Ladies' jewelry could be any - the main thing is that they were chosen with taste. Girls were supposed to appear at balls with a minimum amount of jewelry, for example, with a pendant around their neck or a modest bracelet. nine0003

An important component of the ladies' ball costume was the fan, which served not so much to create a fresh breath, but as a language of communication, now almost lost.

Recovering to the ball, the lady took with her a ball book - carne or agenda - where, opposite the list of dances, she entered the names of gentlemen who wanted to dance this or that dance with her. Sometimes the reverse side of the fan could be used instead of the agend. It was considered excessive coquetry to brag about your completed agenda, especially to those ladies who were rarely invited. nine0003

Rules of conduct at the ball

By accepting the invitation to come to the ball, everyone thus assumed the obligation to dance. Refusing to participate in dances, as well as showing dissatisfaction or making it clear to a partner that you dance with him only out of necessity, was considered a sign of bad taste. And vice versa, it was considered a sign of good education at the ball to dance with pleasure and without coercion, regardless of the partner and his talents.

At a ball, more than at any other social event, a cheerful and amiable expression is appropriate. To show at the ball that you are not in a good mood or are dissatisfied with something is inappropriate and impolite in relation to those having fun.
Starting conversations with acquaintances before paying tribute to the owners was considered indecent. At the same time, not greeting acquaintances (even with a nod of the head) was also unacceptable.

There was a special culture of invitation to dance at the balls. An invitation to a dance was allowed in advance, both before the ball itself and at the ball. At the same time, it was considered impolite if a lady arrived at the ball promising more than the first three dances in advance. nine0003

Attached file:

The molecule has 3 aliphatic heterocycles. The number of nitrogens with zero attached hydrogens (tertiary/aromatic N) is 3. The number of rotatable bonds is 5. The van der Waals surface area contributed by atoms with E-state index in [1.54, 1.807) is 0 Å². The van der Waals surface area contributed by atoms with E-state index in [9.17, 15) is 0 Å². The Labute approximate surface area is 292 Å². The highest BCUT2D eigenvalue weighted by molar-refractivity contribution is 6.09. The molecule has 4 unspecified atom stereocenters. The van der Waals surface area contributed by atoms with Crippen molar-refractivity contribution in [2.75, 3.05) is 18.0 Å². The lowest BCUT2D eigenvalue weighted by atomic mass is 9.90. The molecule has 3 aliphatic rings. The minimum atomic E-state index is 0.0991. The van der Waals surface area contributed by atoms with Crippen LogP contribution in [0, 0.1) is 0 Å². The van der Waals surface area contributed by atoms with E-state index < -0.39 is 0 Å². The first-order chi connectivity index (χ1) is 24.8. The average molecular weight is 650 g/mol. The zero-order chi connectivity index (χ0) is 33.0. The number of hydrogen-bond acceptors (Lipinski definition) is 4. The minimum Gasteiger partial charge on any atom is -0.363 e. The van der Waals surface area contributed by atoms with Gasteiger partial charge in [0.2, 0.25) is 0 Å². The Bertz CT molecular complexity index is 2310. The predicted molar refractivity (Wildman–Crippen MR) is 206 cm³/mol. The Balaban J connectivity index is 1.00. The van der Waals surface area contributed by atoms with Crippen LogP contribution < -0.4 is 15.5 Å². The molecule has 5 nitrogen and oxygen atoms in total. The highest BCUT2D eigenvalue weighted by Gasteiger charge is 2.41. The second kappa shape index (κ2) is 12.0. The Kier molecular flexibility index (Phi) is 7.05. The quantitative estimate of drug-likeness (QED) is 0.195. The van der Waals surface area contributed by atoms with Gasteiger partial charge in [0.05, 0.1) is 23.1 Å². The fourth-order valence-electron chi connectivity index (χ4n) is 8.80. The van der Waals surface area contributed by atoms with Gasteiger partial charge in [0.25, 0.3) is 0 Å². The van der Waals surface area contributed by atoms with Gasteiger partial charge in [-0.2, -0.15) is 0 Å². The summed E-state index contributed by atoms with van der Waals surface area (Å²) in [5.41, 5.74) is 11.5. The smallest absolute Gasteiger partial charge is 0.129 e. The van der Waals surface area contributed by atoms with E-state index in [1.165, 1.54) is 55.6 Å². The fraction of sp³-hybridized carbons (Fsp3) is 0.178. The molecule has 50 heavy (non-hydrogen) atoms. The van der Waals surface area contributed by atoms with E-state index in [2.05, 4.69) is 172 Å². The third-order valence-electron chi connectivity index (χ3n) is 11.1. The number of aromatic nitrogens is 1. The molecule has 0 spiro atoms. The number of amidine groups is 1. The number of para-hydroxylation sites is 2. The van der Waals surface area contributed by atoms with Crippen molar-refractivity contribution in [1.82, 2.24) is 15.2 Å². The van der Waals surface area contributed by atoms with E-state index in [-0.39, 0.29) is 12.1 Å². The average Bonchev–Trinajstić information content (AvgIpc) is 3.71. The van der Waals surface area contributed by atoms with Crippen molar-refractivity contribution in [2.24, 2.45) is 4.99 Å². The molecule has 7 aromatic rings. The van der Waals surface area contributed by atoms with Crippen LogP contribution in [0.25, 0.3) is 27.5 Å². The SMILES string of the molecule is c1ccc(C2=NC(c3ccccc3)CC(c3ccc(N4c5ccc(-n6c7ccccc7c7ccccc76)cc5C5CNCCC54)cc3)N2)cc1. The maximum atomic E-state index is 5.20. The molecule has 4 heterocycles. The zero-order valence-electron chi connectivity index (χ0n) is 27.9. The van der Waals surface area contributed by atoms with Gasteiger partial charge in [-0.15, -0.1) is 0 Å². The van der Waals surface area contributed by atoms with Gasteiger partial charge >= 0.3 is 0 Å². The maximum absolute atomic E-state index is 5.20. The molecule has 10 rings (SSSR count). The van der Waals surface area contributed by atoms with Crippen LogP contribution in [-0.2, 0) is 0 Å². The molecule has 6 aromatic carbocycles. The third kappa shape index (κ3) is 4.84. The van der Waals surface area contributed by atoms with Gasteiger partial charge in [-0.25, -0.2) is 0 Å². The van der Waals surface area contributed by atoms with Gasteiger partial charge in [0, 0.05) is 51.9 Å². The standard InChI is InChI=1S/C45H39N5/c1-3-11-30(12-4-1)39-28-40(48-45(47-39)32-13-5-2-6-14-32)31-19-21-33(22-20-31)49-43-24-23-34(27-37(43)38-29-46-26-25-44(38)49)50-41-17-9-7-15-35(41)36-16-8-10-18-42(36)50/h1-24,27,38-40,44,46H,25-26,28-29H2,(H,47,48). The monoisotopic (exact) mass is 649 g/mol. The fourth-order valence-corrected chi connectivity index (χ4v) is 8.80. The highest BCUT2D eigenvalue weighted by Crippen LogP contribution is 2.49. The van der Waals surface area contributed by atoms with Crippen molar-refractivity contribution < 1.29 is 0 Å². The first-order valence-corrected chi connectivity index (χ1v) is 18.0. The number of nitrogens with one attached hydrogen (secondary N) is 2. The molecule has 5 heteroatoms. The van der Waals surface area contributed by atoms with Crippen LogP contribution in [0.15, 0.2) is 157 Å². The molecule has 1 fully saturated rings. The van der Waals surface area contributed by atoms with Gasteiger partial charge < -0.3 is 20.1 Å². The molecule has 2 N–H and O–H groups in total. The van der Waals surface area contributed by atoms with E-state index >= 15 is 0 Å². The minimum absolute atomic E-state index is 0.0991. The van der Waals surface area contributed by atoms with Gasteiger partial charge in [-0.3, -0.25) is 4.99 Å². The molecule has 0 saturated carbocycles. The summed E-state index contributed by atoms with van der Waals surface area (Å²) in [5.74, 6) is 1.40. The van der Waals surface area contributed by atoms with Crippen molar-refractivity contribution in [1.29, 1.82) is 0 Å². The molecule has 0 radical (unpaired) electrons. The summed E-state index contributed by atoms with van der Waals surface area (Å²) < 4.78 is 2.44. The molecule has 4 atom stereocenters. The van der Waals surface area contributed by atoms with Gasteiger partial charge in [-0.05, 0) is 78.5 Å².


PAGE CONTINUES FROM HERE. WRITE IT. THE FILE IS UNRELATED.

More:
In the ballroom, order and dancing are supervised by the ball steward.
During the ball, gentlemen should monitor the comfort and convenience of the ladies: bring drinks, offer help. The gentleman had to make sure that his lady was not bored.
Talking at a ball is certainly permissible. At the same time, it is not recommended to touch on complex and serious topics, as well as to gather a large company around you.

Buffoonery is not appropriate at balls. Even gentlemen who have a too cheerful disposition are advised to behave with dignity at the ball. Quarrels and quarrels between gentlemen are highly discouraged during the ball, but if disagreements arise, then it is recommended to resolve them outside the dance hall. Ladies are the main decoration of any ball. Therefore, it behooves them to behave affably and nicely. Loud laughter, slander, bad humor can cause disapproval of a decent society. The behavior of the ladies at the ball should be distinguished by modesty, the expression of extreme sympathy for any gentleman can give rise to condemnation. nine0003

Most of all, any manifestations of jealousy on the part of ladies and gentlemen are inappropriate at the ball. On the other hand, immodest looks and defiant behavior that provokes other participants in the ball are also unacceptable.


According to the rules, the gentleman began the invitation to dance with the hostess of the house, then all her relatives followed, and only then it was the turn to dance with their familiar ladies.

At the beginning of the 19th century, the ball opened with a polonaise, where in the first pair the host walked with the most honored guest, in the second pair - the hostess with the most honored guest. nine0123 At the end of the 19th century, the ball began with a waltz, but court, children's and merchant balls opened with a majestic polonaise.

During the 19th century, the number of dances that a gentleman could dance with one lady during a ball changed. So at the beginning of the century this number was equal to one, and already in the 1880s two or three dances were allowed, not following one after another in a row. Only the bride and groom could dance more than three dances. If the gentleman insisted on more than expected number of dances, the lady refused, not wanting to compromise herself. nine0003

During the dance, the gentleman entertained the lady with light secular conversation, while the lady answered modestly and laconic.
The cavalier's duties also included preventing collisions with other couples and preventing his lady from falling.